A cult classic road movie from the 70s.

Two-Lane Black­top.

Two-Lane Black­top is exact­ly the sort of film every­one expect­ed there to be hun­dreds of after the glob­al suc­cess that Easy Rid­er enjoyed in 1969.

Easy Rid­er starred and was writ­ten by Den­nis Hop­per and Peter Fon­da, togeth­er with Ter­ry South­ern, who’d pre­vi­ous­ly worked on the script for Dr. Strangelove and was cred­it­ed by Tom Wolfe as hav­ing pio­neered New Jour­nal­ism. It cost just $400,000, but went on to gross over 60 mil­lion dollars. 

Both a com­mer­cial and a crit­i­cal sen­sa­tion, it ush­ered in the New Hol­ly­wood era that blos­somed through­out the 70s with the likes of Robert Alt­man, Hal Ash­by, Mar­tin Scors­ese, Fran­cis (ex of Ford) Cop­po­la and Paul Schrad­er.

Peter Fon­da and Den­nis Hop­per in Easy Rid­er.

Sur­pris­ing­ly, Easy Rid­er has aged remark­ably well and is def­i­nite­ly worth a look if you haven’t already seen it. As is this, its spir­i­tu­al sequel.

Two-Lane Black­top, the black­top being the open road on which our lat­ter day cow­boys face up to one anoth­er on, came out in 1971 and was direct­ed by Monte Hell­man

A dri­ver and a mechan­ic prowl the open road look­ing for like­mind­ed loan­ers to race, liv­ing off of the pro­ceeds. Inevitably, they pick up a girl look­ing for a, ahem, ride, and what plot there is revolves around their pur­suit of her, and their con­fronta­tion with the old­er out­rid­er they square off against on their respec­tive steel steeds.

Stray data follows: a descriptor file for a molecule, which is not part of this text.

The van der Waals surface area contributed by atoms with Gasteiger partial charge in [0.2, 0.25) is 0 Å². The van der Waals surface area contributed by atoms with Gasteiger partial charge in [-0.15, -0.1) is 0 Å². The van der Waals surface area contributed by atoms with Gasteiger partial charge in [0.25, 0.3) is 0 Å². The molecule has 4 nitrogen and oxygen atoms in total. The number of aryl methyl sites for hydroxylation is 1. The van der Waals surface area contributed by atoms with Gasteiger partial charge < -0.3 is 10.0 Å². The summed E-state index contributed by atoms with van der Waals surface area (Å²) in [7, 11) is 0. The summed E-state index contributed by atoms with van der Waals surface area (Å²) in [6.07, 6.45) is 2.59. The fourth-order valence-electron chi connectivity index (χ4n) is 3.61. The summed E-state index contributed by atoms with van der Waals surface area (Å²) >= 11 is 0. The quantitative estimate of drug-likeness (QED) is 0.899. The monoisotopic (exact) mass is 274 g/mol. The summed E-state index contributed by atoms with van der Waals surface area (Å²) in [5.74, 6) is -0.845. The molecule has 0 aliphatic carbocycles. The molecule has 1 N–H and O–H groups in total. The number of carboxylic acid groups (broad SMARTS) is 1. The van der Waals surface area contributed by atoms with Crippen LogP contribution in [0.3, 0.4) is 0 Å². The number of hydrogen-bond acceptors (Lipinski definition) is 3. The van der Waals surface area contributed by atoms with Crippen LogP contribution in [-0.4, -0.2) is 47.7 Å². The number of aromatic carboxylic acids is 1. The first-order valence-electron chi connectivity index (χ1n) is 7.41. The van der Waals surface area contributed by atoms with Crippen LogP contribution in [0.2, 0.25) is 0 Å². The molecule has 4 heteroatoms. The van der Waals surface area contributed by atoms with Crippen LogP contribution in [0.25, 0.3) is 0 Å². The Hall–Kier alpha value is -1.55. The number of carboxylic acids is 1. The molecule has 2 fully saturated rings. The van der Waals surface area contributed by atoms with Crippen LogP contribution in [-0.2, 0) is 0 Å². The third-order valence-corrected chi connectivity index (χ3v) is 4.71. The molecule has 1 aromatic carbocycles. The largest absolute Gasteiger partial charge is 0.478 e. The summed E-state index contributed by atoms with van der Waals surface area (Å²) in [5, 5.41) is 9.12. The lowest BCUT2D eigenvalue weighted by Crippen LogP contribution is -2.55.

But nei­ther the film nor its prin­ci­ple char­ac­ters seem ter­ri­bly inter­est­ed in pur­su­ing their objects of desire. Instead, it’s the spir­it of Anto­nioni that reigns supreme. His regal Zabriskie Pointe (reviewed by me ear­li­er here) had come out the pre­vi­ous year, and, as there, the pre­dom­i­nant mood is one of exis­ten­tial ennui. 

Anto­nion­i’s Zabriskie Point.

This is fur­ther accen­tu­at­ed by the cast­ing. The two male leads are played by James Tay­lor and Den­nis Wil­son. The for­mer went on to estab­lish him­self as the arche­typ­al 70s singer song­writer, while Wil­son was the least nat­u­ral­ly gift­ed of the three Beach Boy broth­ers, musi­cal­ly speak­ing. And was so insane­ly young when the whole Beach Boys thing hap­pened – he was 23 when Pet Sounds came out at the endof their hey­day – that inevitably, he spent most of his thir­ties in a drug-addled haze, before drown­ing trag­i­cal­ly at just 39.

Har­ry Dean Stan­ton, in a brief cameo in Two-Lane Black­top.

So instead of the sort of per­for­mances with a cap­i­tal P that you would have expect­ed from a Den­nis Hop­per or a Jack Nichol­son, they amble they way through the film in exact­ly the right state of dis­in­ter­est, not so much by design as by default. Pleas­ing­ly, you sus­pect that their cast­ing was sim­i­lar­ly hap­pen­stance. They just hap­pened to be there when that par­tic­u­lar joint got passed around.

It doesn’t quite give the heady hit that Easy Rid­er pro­duces. But it is a curio well worth inves­ti­gat­ing and is a pleas­ing anti­dote to all that green screen nonsense. 

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